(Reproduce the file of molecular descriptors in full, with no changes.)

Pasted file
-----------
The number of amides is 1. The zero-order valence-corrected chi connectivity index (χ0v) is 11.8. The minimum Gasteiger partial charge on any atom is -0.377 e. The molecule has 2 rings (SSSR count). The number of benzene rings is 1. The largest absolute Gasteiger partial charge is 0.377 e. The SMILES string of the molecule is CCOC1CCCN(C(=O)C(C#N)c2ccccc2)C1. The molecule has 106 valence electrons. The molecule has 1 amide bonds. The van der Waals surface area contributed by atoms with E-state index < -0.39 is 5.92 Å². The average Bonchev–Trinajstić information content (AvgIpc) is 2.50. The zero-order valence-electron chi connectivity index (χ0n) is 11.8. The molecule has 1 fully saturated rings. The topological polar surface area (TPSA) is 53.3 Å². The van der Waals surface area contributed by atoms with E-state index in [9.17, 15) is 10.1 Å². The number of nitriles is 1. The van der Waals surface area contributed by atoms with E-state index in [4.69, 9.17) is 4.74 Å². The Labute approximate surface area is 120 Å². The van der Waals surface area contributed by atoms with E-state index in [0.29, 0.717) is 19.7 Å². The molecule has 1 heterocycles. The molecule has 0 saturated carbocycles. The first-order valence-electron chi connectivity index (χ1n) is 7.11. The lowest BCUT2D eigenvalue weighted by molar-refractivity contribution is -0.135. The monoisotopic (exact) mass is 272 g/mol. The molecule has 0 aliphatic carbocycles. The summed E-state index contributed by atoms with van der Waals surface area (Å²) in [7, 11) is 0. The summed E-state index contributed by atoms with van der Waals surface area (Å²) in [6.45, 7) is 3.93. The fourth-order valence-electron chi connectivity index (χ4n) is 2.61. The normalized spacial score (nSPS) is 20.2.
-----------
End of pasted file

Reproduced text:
The number of amides is 1. The zero-order valence-corrected chi connectivity index (χ0v) is 11.8. The minimum Gasteiger partial charge on any atom is -0.377 e. The molecule has 2 rings (SSSR count). The number of benzene rings is 1. The largest absolute Gasteiger partial charge is 0.377 e. The SMILES string of the molecule is CCOC1CCCN(C(=O)C(C#N)c2ccccc2)C1. The molecule has 106 valence electrons. The molecule has 1 amide bonds. The van der Waals surface area contributed by atoms with E-state index < -0.39 is 5.92 Å². The average Bonchev–Trinajstić information content (AvgIpc) is 2.50. The zero-order valence-electron chi connectivity index (χ0n) is 11.8. The molecule has 1 fully saturated rings. The topological polar surface area (TPSA) is 53.3 Å². The van der Waals surface area contributed by atoms with E-state index in [9.17, 15) is 10.1 Å². The number of nitriles is 1. The van der Waals surface area contributed by atoms with E-state index in [4.69, 9.17) is 4.74 Å². The Labute approximate surface area is 120 Å². The van der Waals surface area contributed by atoms with E-state index in [0.29, 0.717) is 19.7 Å². The molecule has 1 heterocycles. The molecule has 0 saturated carbocycles. The first-order valence-electron chi connectivity index (χ1n) is 7.11. The lowest BCUT2D eigenvalue weighted by molar-refractivity contribution is -0.135. The monoisotopic (exact) mass is 272 g/mol. The molecule has 0 aliphatic carbocycles. The summed E-state index contributed by atoms with van der Waals surface area (Å²) in [7, 11) is 0. The summed E-state index contributed by atoms with van der Waals surface area (Å²) in [6.45, 7) is 3.93. The fourth-order valence-electron chi connectivity index (χ4n) is 2.61. The normalized spacial score (nSPS) is 20.2.